Estimates of the number of California Saints who headed to Utah run as high as three thousand. Disproving the concerns of some that these Saints were “lukewarm,” many loaded all their possessions into wagons and made the long, difficult journey to Utah to fight and, if necessary, die for the kingdom. They willingly gave up everything from their years of labor and returned empty-handed. “The faithful gave up their homes, their farms, their businesses, obliged to sell out for a pittance; those who wanted to acquire the Mormon lands and buildings had only to wait a few days to take possession without any cost at all.” 
Henry Boyle, former Battalion soldier and one of the more successful California missionaries, reported that the faithful Saints in San Bernardino were “selling out, or rather Sacrificing their property to their enemies. . . . The apostates and mobocrats are prowling around trying to raise a row.” He wrote in his diary that the Saints’ enemies were “trying to stir up the people to blood shed & every wicked thing.” The situation became desperate: “O, is it not Hell to live in the midst of such spirits? They first thirst for & covet our property, our goods, & our chatels, then they thirst for our blood. . . . I think I shall feel like I had been released from Hell when I shall have got away from here.” 
Joseph F. Smith, now a nineteen-year-old returning from his mission in Hawaii, joined some of the San Bernardino Saints heading for Utah. After they went a short distance and made camp, a group of drunken men approached, cursing and threatening to kill any Mormons they could find. Most of the Latter-day Saints, fearing for their lives, quickly hid in some brush along a nearby creek.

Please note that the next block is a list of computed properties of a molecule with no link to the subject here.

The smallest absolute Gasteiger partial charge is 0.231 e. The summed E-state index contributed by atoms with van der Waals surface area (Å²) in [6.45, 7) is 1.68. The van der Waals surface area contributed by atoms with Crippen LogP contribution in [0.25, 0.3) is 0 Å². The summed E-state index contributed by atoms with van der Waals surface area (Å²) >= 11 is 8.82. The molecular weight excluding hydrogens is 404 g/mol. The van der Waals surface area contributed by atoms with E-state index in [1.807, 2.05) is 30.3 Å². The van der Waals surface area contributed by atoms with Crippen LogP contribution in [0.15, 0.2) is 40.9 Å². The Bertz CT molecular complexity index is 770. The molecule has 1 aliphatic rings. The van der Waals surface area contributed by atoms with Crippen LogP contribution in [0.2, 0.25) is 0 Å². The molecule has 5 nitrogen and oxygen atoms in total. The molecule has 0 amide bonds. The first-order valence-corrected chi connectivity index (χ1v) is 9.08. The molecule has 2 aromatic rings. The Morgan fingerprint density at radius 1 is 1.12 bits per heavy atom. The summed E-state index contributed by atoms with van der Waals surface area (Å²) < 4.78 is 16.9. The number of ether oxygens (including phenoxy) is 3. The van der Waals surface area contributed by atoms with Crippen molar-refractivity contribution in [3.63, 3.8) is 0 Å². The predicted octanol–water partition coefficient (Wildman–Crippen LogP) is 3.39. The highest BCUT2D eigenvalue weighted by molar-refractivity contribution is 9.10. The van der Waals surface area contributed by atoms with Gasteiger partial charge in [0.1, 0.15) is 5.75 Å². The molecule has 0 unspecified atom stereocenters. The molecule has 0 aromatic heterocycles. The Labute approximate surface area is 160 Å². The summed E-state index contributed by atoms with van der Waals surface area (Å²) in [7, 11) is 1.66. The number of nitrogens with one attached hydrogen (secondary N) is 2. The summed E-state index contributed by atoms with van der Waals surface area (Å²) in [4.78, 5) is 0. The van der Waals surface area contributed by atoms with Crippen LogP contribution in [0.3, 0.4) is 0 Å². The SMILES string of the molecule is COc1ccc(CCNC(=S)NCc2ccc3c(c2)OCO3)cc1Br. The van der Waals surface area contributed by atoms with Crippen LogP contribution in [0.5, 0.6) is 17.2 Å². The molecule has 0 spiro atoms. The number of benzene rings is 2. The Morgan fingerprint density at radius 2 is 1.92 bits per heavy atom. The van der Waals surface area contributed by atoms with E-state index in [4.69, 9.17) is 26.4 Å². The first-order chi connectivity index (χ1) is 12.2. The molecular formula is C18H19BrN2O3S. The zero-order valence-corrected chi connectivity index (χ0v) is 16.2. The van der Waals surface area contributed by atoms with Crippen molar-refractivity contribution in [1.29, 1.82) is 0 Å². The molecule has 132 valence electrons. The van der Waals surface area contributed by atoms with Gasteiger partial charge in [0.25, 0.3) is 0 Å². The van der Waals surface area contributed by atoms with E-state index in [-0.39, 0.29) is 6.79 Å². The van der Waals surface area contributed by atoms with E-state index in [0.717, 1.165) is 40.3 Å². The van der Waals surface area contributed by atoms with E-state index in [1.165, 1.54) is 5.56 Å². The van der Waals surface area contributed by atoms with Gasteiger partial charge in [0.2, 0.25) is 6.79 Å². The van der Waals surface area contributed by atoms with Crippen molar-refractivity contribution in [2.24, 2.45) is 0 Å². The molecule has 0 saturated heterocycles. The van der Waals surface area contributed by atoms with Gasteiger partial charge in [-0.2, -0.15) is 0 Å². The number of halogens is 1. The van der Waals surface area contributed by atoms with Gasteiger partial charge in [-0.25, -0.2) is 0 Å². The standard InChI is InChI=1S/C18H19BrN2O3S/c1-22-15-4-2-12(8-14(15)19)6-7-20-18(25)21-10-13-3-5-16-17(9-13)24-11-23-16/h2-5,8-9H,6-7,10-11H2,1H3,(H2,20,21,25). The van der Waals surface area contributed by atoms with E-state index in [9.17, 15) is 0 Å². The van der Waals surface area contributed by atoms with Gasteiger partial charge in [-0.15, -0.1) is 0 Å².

Elder Smith was just returning to the camp with an armload of firewood. “I dared not run,” he later recalled, “though I trembled for fear which I dared not show. I therefore walked right up to the camp fire and arrived there just a minute or two before the drunken desperado, who came directly toward me, and, swinging his revolver in my face, with an oath cried out: ‘Are you a———Mormon?’” Looking him straight in the eyes, Joseph’s disarming reply was, “Yes, siree; dyed in the wool; true blue, through and through.” Lowering his weapon and extending his right hand, the drunken man responded, “Well, you are the———pleasantest man I ever met! Shake. I am glad to see a fellow stand for his convictions.” 
Joseph F. Smith at age 19
Many of the San Bernardino Saints settled in Southern Utah near Beaver and Parowan. Not all of the California Saints relocated to Utah, however. Of the estimated 20–50 percent who did not move, most were or became disaffected. Henry Bigler, who returned to Utah from a Pacific Islands mission in 1858, reported that the majority of his contacts in California did not wish to join the Saints in Utah for one of three reasons: some were upset over the Church’s now-public practice of plural marriage; some did not wish to leave California’s mild climate for a place where, as one settler commented, he would have “to wade up to my neck in snow in order to get a little fire-wood”;  still others did not wish to be subject to Brigham Young's "high-handed authoritarianism."